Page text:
So what's the problem, you may ask?
Money. Currently, my main PC is out of action and I'm on to working with my backup craptop. I need to buy a new motherboard, but I'm about as fiscally sound as - well - a 17 year old game developer. Given the rather technically uncomplex nature of the game, I can actually work on developing "Amber" just fine. The problem is recording game-play footage, and video editing. So, sadly, both the trailer and devlog may have to wait a little while..
On the upside, the ancient art of "writing" still exists (apparently) so I can fill you, all my followers (literally all three of you), on my latest developments with the game. Here we go:
Trees. Lots of trees.
I've had my heart set on building a forest section for the game since day one, and I've been doing a lot of work on this section for the last two weeks. I'm very happy so far. It feels very intense with the simple piano-driven ambient track that I added in, after snatching from Open Game Art. Great horror relies mainly on building atmosphere, and the forest seems to be absolutely perfect at this, (if I may say so myself). I really need to get my hands on some of my brutally honest friends (you know the type) who will play-test this section for me and see is it really as good as I hope it is. You can never have too much play-test feedback!
Actually, the forest provides a very unusual challenge as a developer. Given the 2D nature of movement and level traversal, this level basically boils down to holding down a button and walking in one direction for a very long time. Hardly what you might call engrossing game-play, for sure, but in context I feel that this is exactly what the game needs in terms of pacing. There's a reason why Metal Gear Solid 3 has you spending two minutes climbing a ladder. Simple, repetitive, "pointless" game-play can definitely serve a purpose when done right.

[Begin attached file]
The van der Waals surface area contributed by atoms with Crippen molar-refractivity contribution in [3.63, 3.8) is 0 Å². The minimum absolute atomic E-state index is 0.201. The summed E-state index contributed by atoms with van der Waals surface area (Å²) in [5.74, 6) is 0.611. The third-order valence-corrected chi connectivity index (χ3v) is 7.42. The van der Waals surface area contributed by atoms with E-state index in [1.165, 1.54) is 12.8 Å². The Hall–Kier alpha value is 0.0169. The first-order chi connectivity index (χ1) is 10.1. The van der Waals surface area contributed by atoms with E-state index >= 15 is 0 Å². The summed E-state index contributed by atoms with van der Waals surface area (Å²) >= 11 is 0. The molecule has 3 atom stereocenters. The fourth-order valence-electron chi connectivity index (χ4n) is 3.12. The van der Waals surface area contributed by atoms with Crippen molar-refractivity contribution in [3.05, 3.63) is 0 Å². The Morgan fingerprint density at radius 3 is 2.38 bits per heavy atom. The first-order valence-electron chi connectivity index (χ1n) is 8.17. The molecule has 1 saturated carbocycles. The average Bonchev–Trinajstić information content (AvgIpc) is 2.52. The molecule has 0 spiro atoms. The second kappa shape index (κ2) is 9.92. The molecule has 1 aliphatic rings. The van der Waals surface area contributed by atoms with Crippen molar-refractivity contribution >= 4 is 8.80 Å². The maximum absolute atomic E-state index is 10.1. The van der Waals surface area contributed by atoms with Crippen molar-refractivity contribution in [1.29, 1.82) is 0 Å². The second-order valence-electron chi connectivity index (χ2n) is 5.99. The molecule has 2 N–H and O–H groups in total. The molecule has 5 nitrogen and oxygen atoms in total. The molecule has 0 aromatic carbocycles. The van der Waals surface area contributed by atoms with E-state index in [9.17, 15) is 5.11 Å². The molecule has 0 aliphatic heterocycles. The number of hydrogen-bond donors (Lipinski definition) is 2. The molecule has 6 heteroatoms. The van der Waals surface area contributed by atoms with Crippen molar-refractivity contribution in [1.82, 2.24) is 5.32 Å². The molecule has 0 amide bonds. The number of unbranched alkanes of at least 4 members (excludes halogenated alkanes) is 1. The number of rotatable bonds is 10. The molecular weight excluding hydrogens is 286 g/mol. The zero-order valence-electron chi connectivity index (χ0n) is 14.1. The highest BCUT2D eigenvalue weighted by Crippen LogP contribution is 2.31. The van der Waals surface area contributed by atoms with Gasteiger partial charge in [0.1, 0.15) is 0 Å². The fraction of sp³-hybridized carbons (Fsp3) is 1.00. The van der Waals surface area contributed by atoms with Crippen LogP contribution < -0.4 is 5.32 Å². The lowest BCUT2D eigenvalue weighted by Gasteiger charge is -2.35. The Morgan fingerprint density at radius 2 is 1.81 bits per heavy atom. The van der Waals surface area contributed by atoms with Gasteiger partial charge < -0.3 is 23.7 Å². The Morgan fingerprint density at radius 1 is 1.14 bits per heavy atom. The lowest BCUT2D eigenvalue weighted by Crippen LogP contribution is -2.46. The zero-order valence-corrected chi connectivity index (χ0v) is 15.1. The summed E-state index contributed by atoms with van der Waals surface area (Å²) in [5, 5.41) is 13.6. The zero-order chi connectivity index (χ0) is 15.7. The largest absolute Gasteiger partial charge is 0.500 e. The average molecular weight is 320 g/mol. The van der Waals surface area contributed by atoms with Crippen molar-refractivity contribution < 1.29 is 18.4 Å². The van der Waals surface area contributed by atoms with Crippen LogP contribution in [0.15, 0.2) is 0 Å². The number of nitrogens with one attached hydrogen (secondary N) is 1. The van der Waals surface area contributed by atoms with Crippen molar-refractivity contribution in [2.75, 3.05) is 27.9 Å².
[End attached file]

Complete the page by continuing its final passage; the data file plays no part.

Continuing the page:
The script is a big challenge. Much bigger than I expected, to be honest. I enjoy writing, but there's just something about writing for this game that really changes how I actually write. Usually I just dash at the page and start typing, see what develops. It's dynamic, I make it all up as I go along. Multiple drafts? Two at most.
But in "Amber"? I'm only my fifth or sixth story draft. Why? I think it's just how much passion I have for telling this story, and also due to how unconventionally told the story will be. I know it's impossible to truly attain perfection, but I can't help but read over every single line of dialogue (or, as is more often the case, monologue) literally dozens of times, no matter how insignificant the line is, simply to ensure that it feels just right.
I'm currently reanimating our lovely protagonist, Ms Might-Be-Called-Amber-Just-Wait-And-Bloody-See.
Her animations are currently silky smooth, despite it being one of first attempts at animating using Anime Pro Studio by SmithSoft, but they're not perfect. The way she breaths and her eyes dart around is great, but she is the only source of movement in the dull, dead world of "Amber Psychosis" so I'd like to every last detail flowing and believable, right down to even her hair.
Anyway, I'll do my best to keep you all updated, my sort-of loyal followers. Until next time, good-bye!